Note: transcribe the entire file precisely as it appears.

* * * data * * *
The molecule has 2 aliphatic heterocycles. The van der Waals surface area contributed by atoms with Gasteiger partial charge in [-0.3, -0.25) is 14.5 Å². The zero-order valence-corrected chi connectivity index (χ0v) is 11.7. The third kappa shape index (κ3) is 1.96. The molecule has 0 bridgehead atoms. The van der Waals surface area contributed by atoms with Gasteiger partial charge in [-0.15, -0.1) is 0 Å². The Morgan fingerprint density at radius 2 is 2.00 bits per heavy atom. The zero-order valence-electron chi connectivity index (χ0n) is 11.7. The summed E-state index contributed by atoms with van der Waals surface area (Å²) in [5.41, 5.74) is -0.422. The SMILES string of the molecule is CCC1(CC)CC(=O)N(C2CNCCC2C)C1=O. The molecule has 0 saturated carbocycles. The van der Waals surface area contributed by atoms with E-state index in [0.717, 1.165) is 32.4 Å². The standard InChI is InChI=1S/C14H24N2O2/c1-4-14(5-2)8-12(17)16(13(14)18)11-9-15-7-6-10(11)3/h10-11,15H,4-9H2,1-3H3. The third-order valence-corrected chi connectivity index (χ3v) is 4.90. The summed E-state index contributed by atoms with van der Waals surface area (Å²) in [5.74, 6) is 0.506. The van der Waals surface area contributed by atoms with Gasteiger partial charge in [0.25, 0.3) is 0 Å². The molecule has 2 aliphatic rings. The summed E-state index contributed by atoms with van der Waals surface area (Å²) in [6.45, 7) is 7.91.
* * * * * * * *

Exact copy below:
The molecule has 2 aliphatic heterocycles. The van der Waals surface area contributed by atoms with Gasteiger partial charge in [-0.3, -0.25) is 14.5 Å². The zero-order valence-corrected chi connectivity index (χ0v) is 11.7. The third kappa shape index (κ3) is 1.96. The molecule has 0 bridgehead atoms. The van der Waals surface area contributed by atoms with Gasteiger partial charge in [-0.15, -0.1) is 0 Å². The Morgan fingerprint density at radius 2 is 2.00 bits per heavy atom. The zero-order valence-electron chi connectivity index (χ0n) is 11.7. The summed E-state index contributed by atoms with van der Waals surface area (Å²) in [5.41, 5.74) is -0.422. The SMILES string of the molecule is CCC1(CC)CC(=O)N(C2CNCCC2C)C1=O. The molecule has 0 saturated carbocycles. The van der Waals surface area contributed by atoms with E-state index in [0.717, 1.165) is 32.4 Å². The standard InChI is InChI=1S/C14H24N2O2/c1-4-14(5-2)8-12(17)16(13(14)18)11-9-15-7-6-10(11)3/h10-11,15H,4-9H2,1-3H3. The third-order valence-corrected chi connectivity index (χ3v) is 4.90. The summed E-state index contributed by atoms with van der Waals surface area (Å²) in [5.74, 6) is 0.506. The van der Waals surface area contributed by atoms with Gasteiger partial charge in [0.25, 0.3) is 0 Å². The molecule has 2 aliphatic rings. The summed E-state index contributed by atoms with van der Waals surface area (Å²) in [6.45, 7) is 7.91.